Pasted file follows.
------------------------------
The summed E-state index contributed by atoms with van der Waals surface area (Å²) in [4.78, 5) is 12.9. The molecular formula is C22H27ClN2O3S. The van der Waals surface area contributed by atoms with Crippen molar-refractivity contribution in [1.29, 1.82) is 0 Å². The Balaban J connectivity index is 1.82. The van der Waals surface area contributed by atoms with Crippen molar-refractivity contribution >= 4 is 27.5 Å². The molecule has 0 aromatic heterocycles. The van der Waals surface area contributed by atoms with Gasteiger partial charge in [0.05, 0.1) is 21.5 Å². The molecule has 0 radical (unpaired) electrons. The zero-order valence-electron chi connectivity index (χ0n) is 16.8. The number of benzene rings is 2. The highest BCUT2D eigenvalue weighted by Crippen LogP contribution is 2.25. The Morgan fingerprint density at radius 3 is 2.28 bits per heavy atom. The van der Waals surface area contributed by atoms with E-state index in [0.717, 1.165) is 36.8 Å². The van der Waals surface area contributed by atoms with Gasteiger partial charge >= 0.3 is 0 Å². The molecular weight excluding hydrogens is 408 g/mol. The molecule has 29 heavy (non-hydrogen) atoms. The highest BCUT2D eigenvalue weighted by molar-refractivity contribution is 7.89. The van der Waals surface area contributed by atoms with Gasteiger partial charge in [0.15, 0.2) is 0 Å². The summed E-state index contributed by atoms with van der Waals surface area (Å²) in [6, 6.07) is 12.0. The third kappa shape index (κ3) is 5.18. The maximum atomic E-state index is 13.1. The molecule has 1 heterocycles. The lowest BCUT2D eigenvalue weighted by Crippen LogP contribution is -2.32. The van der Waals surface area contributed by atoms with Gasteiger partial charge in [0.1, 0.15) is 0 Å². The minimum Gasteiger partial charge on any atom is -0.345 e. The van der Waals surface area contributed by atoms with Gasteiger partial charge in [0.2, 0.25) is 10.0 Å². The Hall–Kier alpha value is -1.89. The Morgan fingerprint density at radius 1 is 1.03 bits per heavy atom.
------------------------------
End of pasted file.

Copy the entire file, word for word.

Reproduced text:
The summed E-state index contributed by atoms with van der Waals surface area (Å²) in [4.78, 5) is 12.9. The molecular formula is C22H27ClN2O3S. The van der Waals surface area contributed by atoms with Crippen molar-refractivity contribution in [1.29, 1.82) is 0 Å². The Balaban J connectivity index is 1.82. The van der Waals surface area contributed by atoms with Crippen molar-refractivity contribution >= 4 is 27.5 Å². The molecule has 0 aromatic heterocycles. The van der Waals surface area contributed by atoms with Gasteiger partial charge in [0.05, 0.1) is 21.5 Å². The molecule has 0 radical (unpaired) electrons. The zero-order valence-electron chi connectivity index (χ0n) is 16.8. The number of benzene rings is 2. The highest BCUT2D eigenvalue weighted by Crippen LogP contribution is 2.25. The Morgan fingerprint density at radius 3 is 2.28 bits per heavy atom. The van der Waals surface area contributed by atoms with E-state index in [0.717, 1.165) is 36.8 Å². The van der Waals surface area contributed by atoms with Gasteiger partial charge >= 0.3 is 0 Å². The molecular weight excluding hydrogens is 408 g/mol. The molecule has 29 heavy (non-hydrogen) atoms. The highest BCUT2D eigenvalue weighted by molar-refractivity contribution is 7.89. The van der Waals surface area contributed by atoms with Gasteiger partial charge in [0.15, 0.2) is 0 Å². The summed E-state index contributed by atoms with van der Waals surface area (Å²) in [6, 6.07) is 12.0. The third kappa shape index (κ3) is 5.18. The maximum atomic E-state index is 13.1. The molecule has 1 heterocycles. The lowest BCUT2D eigenvalue weighted by Crippen LogP contribution is -2.32. The van der Waals surface area contributed by atoms with Gasteiger partial charge in [0.1, 0.15) is 0 Å². The minimum Gasteiger partial charge on any atom is -0.345 e. The van der Waals surface area contributed by atoms with Gasteiger partial charge in [0.2, 0.25) is 10.0 Å². The Hall–Kier alpha value is -1.89. The Morgan fingerprint density at radius 1 is 1.03 bits per heavy atom.